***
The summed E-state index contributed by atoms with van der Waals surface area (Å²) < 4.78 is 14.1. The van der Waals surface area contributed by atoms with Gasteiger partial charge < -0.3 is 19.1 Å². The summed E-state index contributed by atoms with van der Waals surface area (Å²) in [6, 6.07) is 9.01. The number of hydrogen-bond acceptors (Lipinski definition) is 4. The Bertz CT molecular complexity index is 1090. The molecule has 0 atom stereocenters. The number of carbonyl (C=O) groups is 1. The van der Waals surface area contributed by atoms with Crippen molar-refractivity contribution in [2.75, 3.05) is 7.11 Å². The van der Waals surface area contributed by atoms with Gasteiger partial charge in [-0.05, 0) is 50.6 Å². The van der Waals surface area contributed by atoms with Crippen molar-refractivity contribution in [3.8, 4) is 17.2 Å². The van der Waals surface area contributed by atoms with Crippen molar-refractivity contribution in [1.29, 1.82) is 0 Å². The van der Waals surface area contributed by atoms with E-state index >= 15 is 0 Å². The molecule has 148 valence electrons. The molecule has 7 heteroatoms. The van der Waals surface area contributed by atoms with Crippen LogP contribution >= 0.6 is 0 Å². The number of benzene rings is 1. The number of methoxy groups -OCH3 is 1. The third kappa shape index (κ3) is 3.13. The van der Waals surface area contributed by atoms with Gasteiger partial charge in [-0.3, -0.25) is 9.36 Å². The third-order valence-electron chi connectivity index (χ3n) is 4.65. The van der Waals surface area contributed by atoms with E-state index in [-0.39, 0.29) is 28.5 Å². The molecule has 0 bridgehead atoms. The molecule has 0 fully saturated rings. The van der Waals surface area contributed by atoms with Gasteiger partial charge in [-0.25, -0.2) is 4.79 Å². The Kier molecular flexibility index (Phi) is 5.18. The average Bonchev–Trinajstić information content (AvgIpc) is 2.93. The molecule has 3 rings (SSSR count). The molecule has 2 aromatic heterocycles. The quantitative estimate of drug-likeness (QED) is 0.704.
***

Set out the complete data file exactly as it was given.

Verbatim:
The summed E-state index contributed by atoms with van der Waals surface area (Å²) < 4.78 is 14.1. The van der Waals surface area contributed by atoms with Gasteiger partial charge < -0.3 is 19.1 Å². The summed E-state index contributed by atoms with van der Waals surface area (Å²) in [6, 6.07) is 9.01. The number of hydrogen-bond acceptors (Lipinski definition) is 4. The Bertz CT molecular complexity index is 1090. The molecule has 0 atom stereocenters. The number of carbonyl (C=O) groups is 1. The van der Waals surface area contributed by atoms with Crippen molar-refractivity contribution in [2.75, 3.05) is 7.11 Å². The van der Waals surface area contributed by atoms with Gasteiger partial charge in [-0.05, 0) is 50.6 Å². The van der Waals surface area contributed by atoms with Crippen molar-refractivity contribution in [3.8, 4) is 17.2 Å². The van der Waals surface area contributed by atoms with Crippen molar-refractivity contribution in [1.29, 1.82) is 0 Å². The van der Waals surface area contributed by atoms with E-state index >= 15 is 0 Å². The molecule has 148 valence electrons. The molecule has 7 heteroatoms. The van der Waals surface area contributed by atoms with Crippen LogP contribution >= 0.6 is 0 Å². The number of benzene rings is 1. The number of methoxy groups -OCH3 is 1. The third kappa shape index (κ3) is 3.13. The van der Waals surface area contributed by atoms with Gasteiger partial charge in [-0.3, -0.25) is 9.36 Å². The third-order valence-electron chi connectivity index (χ3n) is 4.65. The van der Waals surface area contributed by atoms with E-state index in [-0.39, 0.29) is 28.5 Å². The molecule has 0 bridgehead atoms. The molecule has 0 fully saturated rings. The van der Waals surface area contributed by atoms with Gasteiger partial charge in [-0.25, -0.2) is 4.79 Å². The Kier molecular flexibility index (Phi) is 5.18. The average Bonchev–Trinajstić information content (AvgIpc) is 2.93. The molecule has 3 rings (SSSR count). The molecule has 2 aromatic heterocycles. The quantitative estimate of drug-likeness (QED) is 0.704.